Although the Committee learned a lot about how International Support Services are doing and will do to support international students, we are aware that many programs and ideas are still under discussion and need time and effort to build up and implement.

III. RECOMMENDATIONS

  • KUIA continues to monitor the development of the COVID-19 pandemic and communicate with international student representatives in the Committee to learn about the challenges and concerns of international students about the pandemic and any other related issues. KUIA needs to work with other relevant offices on campus to ensure international students’ voices are heard and their concerns are addressed and situations improve.
  • KUIA can conduct surveys or interviews with international students about their perceptions of the pandemic and how KU can improve its responses to it if COVID-19 continues. The results obtained from new surveys or interviews can be compared with those obtained from last year’s survey to see if KU has improved its responses across the years and how this improvement informs KU’s future reactions to any similar emergencies.
  • KUIA needs to continue to work with International Support Services to identify international students’ needs in programming and building communities, provide advice on the implementation of the programs and other plans that were discussed, and advocate funding and other support from the university for the support services.

 

REPORT ON STANDING CHARGES

STANDING CHARGE ONE: Develop Contact with International Student Organization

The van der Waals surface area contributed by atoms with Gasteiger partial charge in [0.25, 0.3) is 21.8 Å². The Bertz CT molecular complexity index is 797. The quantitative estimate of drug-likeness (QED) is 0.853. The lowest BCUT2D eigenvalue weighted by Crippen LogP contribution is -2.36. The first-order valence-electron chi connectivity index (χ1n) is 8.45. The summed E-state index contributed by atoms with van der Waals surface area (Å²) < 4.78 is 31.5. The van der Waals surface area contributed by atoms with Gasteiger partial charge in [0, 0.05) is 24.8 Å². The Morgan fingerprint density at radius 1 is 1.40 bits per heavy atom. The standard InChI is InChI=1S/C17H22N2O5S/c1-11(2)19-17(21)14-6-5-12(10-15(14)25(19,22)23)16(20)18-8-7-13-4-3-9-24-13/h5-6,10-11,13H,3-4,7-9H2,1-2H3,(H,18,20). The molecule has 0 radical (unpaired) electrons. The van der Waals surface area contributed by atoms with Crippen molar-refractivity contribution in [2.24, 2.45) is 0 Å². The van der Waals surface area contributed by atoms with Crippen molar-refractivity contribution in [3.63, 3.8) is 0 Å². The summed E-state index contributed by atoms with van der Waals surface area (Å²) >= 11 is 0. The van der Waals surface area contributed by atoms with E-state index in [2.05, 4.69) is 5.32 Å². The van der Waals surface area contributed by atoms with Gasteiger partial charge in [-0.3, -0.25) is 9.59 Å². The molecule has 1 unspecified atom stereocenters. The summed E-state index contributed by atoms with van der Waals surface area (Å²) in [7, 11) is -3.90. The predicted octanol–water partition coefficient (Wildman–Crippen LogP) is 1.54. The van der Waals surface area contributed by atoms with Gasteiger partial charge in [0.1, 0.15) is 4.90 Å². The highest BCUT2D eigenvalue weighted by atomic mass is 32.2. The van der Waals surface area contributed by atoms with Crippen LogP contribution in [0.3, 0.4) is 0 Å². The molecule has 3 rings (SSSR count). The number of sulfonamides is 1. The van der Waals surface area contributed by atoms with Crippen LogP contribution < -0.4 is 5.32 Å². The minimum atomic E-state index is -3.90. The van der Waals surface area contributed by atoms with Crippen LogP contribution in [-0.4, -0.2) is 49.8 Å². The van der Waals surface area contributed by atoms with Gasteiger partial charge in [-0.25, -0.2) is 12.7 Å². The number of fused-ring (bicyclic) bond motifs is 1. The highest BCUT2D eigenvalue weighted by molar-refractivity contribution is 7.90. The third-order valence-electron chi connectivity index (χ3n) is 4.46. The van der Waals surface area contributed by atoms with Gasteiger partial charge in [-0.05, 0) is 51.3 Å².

Develop contact with the leadership of International Student Association and organizations and international student senators.

EXECUTIVE SUMMARY

  • KUIA currently has two student members that are deeply involved in the international student community. They have served many leadership roles in international affairs around campus and provided many insights and made contributions to KU’s internationalization and globalization efforts.
  • KUIA needs new student representatives after these two student members end their tenure at KU. KUIA is also aware that pushing forward the internalization efforts at KU cannot only rely on student representatives in the Committee and that it is important to engage international student organizations and their members.

The Committee recommends that

  • In the FY23, KUIA needs to reach out to KU international student groups and their advisors to develop connections that outlast specific students and their tenure at the university. Such student groups are but are not limited to the International Students Association, International Student Advisory Committee, Association of Indian Students, CSSFA, and VSA.